Haydn and Compound themes
Understanding the engineering behind the creation of a compound main theme is fundamental if we want to understand the way Classical Music is written.
Haydn paid the role of rounding up the sonata form. He explored all the different syntactic possibilities and morphological combinations. I have directed you, earlier in this series of articles, to summaries on how sentences, periods and even hybrid themes are built up. Now it is time to understand how all these thematic shapes can be put together to build up more complex structures.
The compound themes are made up two simple themes. The first compound phrase being in most of the cases a hybrid with the exception of the 16-bar-period which uses the sentence as compound antecedent. These structures are commonly used in Haydn sonatas. Haydn showed no particular attached to any particular thematic format, at least in the first half of his creative production. This can be attributed to the fact that he was an explorative composer, interested in finding out about the power of different musical structures.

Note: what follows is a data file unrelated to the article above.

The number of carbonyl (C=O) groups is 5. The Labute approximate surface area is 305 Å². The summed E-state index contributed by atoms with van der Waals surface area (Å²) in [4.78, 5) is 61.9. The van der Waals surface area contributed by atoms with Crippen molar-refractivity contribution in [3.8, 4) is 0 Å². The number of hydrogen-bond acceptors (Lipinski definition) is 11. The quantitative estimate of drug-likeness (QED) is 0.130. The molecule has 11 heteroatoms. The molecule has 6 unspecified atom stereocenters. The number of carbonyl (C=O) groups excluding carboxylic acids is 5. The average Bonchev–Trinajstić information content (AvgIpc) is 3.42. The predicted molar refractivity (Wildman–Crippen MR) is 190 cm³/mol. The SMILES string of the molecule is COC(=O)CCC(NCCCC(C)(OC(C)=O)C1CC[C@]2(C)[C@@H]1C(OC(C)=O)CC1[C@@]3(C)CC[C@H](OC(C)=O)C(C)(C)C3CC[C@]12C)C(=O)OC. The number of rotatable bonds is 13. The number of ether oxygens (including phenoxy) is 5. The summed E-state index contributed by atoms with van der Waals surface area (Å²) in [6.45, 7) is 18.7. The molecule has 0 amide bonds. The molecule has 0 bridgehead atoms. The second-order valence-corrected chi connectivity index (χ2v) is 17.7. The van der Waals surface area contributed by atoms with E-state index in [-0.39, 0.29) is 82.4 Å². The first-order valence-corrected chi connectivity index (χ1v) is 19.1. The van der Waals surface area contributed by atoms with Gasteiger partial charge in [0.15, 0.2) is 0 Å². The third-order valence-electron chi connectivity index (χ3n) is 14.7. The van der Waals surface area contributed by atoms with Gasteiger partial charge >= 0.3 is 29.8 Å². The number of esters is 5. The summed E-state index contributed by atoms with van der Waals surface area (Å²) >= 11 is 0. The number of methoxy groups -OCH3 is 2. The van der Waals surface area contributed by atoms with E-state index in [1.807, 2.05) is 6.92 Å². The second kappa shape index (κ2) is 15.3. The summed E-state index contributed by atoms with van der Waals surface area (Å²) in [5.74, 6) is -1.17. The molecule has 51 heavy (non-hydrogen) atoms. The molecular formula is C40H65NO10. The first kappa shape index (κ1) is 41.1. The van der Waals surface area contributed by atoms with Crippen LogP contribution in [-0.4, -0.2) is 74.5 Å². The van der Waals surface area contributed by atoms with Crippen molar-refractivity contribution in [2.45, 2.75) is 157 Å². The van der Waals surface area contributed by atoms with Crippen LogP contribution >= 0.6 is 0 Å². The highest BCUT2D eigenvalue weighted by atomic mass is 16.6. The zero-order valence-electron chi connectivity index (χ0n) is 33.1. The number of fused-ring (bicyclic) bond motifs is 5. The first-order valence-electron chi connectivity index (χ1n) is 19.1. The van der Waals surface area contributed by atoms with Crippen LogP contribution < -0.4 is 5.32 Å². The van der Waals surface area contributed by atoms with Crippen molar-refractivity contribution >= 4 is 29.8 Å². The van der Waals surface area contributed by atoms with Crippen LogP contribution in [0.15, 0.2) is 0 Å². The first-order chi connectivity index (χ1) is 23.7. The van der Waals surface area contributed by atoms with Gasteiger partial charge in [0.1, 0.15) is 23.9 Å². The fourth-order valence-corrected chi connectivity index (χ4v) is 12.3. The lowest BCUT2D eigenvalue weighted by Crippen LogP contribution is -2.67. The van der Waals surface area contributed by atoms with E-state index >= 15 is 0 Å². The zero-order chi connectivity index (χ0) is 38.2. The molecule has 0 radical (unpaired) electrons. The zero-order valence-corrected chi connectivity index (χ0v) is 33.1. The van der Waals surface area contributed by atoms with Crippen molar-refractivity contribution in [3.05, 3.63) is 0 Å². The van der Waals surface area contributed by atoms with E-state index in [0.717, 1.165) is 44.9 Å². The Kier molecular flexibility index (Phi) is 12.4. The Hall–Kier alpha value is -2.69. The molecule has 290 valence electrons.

The compound theme structure offers us, composers, the possibility of creating themes that are more propelling in comparison to simple thematic structures. the length of these themes also provides with enough space for more complex harmonic experimentation. The latter, together with the fact that we can also vary these structures to please our needs, can be a triggering point for structuring new musical ideas and clustering material into new and revolutionary musical forms.
Tradition is always the best starting point for creativity. There is no faster way into innovation that the exploration and deep understanding of the past. The same as Schoenberg, the most important harmony theorist did: he became the biggest expert in traditional harmony prior to becoming the most important pioneering of atonal and dodecaphonic music.